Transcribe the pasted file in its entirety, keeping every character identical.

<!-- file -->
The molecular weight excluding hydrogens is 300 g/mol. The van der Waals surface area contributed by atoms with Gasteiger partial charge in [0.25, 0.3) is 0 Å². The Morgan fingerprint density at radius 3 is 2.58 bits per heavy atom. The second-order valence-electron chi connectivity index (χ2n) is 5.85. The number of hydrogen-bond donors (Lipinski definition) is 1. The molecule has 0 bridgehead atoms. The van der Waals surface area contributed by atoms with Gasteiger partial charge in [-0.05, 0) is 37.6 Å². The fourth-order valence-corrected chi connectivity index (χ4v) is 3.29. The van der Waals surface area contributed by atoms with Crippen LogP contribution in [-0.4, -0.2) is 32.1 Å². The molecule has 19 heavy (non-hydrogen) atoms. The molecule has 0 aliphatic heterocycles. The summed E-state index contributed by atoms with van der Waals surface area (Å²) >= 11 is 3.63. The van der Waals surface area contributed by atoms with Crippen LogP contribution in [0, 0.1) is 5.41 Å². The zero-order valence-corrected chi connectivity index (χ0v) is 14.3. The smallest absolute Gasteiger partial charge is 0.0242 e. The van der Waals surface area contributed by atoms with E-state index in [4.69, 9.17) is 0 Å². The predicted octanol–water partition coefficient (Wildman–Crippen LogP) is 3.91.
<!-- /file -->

The molecular weight excluding hydrogens is 300 g/mol. The van der Waals surface area contributed by atoms with Gasteiger partial charge in [0.25, 0.3) is 0 Å². The Morgan fingerprint density at radius 3 is 2.58 bits per heavy atom. The second-order valence-electron chi connectivity index (χ2n) is 5.85. The number of hydrogen-bond donors (Lipinski definition) is 1. The molecule has 0 bridgehead atoms. The van der Waals surface area contributed by atoms with Gasteiger partial charge in [-0.05, 0) is 37.6 Å². The fourth-order valence-corrected chi connectivity index (χ4v) is 3.29. The van der Waals surface area contributed by atoms with Crippen LogP contribution in [-0.4, -0.2) is 32.1 Å². The molecule has 19 heavy (non-hydrogen) atoms. The molecule has 0 aliphatic heterocycles. The summed E-state index contributed by atoms with van der Waals surface area (Å²) >= 11 is 3.63. The van der Waals surface area contributed by atoms with Crippen LogP contribution in [0, 0.1) is 5.41 Å². The zero-order valence-corrected chi connectivity index (χ0v) is 14.3. The smallest absolute Gasteiger partial charge is 0.0242 e. The van der Waals surface area contributed by atoms with E-state index in [4.69, 9.17) is 0 Å². The predicted octanol–water partition coefficient (Wildman–Crippen LogP) is 3.91.